The temperature at the start was 26 degrees and at the finish 34 degrees. It was a cold, partly sunny day that began with watching feeder birds, including hairy and downy woodpeckers, dark-eyed junco, blue jays, and pileated woodpeckers among others. Four participants, wearing face coverings and social distancing, logged 168 miles in the Delaware Water Gap National Recreation Area and Upper Delaware Scenic River, from the Pocono Environmental Education Center (PEEC) to the Bushkill access, and the trip’s conclusion at the headwaters of the Lackawaxen River.
The search included seeing 30 species of birds, including 11 bald eagles, 4 red-tailed hawks, 1 Cooper’s hawk, and 7 common ravens.
Our first bald eagle was an adult perched west of Route 209 a mile south from the Eshback access. No eagles at the Dingmans Ferry access; however, as we left Route 739 and traveled north on Route 209, we spotted two adult bald eagle high on the ridge north of the Dingmans Cemetery. At mile marker 16 we stopped to check out the bald eagle nest near the river. We turned and scoped the ridge and discovered two adult bald eagles perched in a white pine high above. I have been seeing bald eagles this week at the mile marker 17 nest, and two adults were present today, one perched on the rim of the nest and the other high above on the ridge. No eagles were present at Milford Beach.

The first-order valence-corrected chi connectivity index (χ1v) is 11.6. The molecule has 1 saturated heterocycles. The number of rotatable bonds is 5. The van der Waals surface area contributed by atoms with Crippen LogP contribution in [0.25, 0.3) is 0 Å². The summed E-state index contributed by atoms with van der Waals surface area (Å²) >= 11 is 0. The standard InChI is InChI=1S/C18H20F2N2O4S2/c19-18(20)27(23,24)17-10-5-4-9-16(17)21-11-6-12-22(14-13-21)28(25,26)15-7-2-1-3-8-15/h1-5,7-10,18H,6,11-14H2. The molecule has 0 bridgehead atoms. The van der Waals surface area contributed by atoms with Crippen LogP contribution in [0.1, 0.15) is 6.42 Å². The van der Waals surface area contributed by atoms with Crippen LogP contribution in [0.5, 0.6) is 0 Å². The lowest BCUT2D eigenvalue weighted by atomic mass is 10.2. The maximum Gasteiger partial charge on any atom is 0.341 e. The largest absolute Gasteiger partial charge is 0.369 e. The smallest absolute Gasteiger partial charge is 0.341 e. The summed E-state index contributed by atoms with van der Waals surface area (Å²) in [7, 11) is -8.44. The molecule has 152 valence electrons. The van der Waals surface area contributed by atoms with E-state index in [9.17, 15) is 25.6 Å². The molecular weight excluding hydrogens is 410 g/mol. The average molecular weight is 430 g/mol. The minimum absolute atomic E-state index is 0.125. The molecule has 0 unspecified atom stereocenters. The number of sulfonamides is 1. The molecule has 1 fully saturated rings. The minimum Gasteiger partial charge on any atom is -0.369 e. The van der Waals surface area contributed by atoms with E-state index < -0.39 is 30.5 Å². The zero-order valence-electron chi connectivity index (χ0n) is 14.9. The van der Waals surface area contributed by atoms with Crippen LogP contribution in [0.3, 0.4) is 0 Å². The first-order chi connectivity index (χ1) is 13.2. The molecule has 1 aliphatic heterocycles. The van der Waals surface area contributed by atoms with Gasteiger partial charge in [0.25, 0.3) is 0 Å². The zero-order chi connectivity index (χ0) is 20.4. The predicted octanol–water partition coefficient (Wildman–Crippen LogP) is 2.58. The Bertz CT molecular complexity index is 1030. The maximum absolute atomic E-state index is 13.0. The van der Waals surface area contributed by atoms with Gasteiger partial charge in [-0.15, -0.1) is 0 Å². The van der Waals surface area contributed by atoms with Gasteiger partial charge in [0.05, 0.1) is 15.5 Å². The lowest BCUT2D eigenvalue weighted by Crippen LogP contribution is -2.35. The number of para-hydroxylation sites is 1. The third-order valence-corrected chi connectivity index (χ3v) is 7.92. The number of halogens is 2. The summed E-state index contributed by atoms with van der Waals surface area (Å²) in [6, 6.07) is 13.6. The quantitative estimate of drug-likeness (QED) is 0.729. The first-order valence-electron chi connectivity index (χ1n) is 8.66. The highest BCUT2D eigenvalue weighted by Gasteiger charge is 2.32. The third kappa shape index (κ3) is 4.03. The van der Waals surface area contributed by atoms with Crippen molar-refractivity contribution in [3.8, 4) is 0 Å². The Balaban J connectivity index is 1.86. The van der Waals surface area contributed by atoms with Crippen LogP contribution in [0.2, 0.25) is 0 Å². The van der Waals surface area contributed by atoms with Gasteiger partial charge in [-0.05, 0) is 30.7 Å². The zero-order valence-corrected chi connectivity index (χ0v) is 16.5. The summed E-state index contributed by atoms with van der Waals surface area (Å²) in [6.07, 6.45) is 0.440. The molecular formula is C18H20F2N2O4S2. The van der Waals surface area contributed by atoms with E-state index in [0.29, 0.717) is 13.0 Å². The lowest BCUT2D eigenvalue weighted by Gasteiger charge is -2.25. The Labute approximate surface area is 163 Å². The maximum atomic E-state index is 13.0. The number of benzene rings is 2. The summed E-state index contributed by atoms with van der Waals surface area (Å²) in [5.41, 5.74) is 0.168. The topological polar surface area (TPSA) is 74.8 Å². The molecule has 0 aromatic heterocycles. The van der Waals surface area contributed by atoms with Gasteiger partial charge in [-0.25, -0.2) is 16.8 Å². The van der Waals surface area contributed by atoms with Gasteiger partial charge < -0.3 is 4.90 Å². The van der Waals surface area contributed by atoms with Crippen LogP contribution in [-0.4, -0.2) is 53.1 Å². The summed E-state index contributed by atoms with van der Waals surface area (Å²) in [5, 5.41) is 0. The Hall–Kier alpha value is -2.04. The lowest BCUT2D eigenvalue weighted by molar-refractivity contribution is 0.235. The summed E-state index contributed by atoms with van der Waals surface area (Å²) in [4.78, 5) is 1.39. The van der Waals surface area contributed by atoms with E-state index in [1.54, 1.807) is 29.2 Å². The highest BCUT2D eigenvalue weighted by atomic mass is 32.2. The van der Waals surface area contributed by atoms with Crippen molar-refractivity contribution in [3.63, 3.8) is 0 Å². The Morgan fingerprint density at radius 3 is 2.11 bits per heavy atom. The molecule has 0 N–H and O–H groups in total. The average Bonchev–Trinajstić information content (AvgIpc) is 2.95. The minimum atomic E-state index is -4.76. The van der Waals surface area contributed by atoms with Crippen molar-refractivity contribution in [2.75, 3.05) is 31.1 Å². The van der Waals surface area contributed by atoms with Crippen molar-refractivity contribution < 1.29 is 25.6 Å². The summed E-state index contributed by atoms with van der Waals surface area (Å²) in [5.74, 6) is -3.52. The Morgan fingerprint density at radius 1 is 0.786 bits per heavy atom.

We checked the bald eagle nest near the Pierce House. No bald eagle present.
North of Cummings Road, two common ravens were soaring above the ridge. This location is near where in past there was an active bald eagle nest opposite the Kittatinny Campground above the westbound lane along Interstate 80. The nest is no longer there; however, bald eagles frequent the area.
We enjoyed a rest stop at the Turkey Hill in Matamoras, where a Cooper’s hawk flew in front of us, crossed the highway, and landed in an oak tree. We were able to find the hawk in our spotting scopes and were delighted to confirm it was a juvenile based on its yellow iris.
We continued past the Best Western; no eagles. However, a red-tailed hawk was perched aside the westbound lane of I-84. At the River View Restaurant near where Pennsylvania, New Jersey, and New York converge, no bald eagles. However, we spotted a red-tailed hawk on the Jersey side of the river.
The Laurel Grove Cemetery overlook above the Tristates Monument is where we saw two additional juvenile bald eagles in flight.
The Eddy Farm Resort overlook was quiet; no new species added.
By 11:30 a.m. we were at the Hawks Nest historical marker. Checked the whitewash on the cliff, great vista with a peregrine falcon soaring above the ridge.
At the Pond Eddy-Glen Spey turn we spotted a juvenile bald eagle soaring above. We continued to the Mongaup Falls observation blind. A flock of common mergansers was on the water, and as we departed, a juvenile bald eagle flew upstream over the blind. No bald eagles at the Rio Reservoir Dam. We returned to the Delaware and traveled upriver to the Lackawaxen headwaters, no additional eagles were sighted.
We concluded our field trip at 3:30 p.m.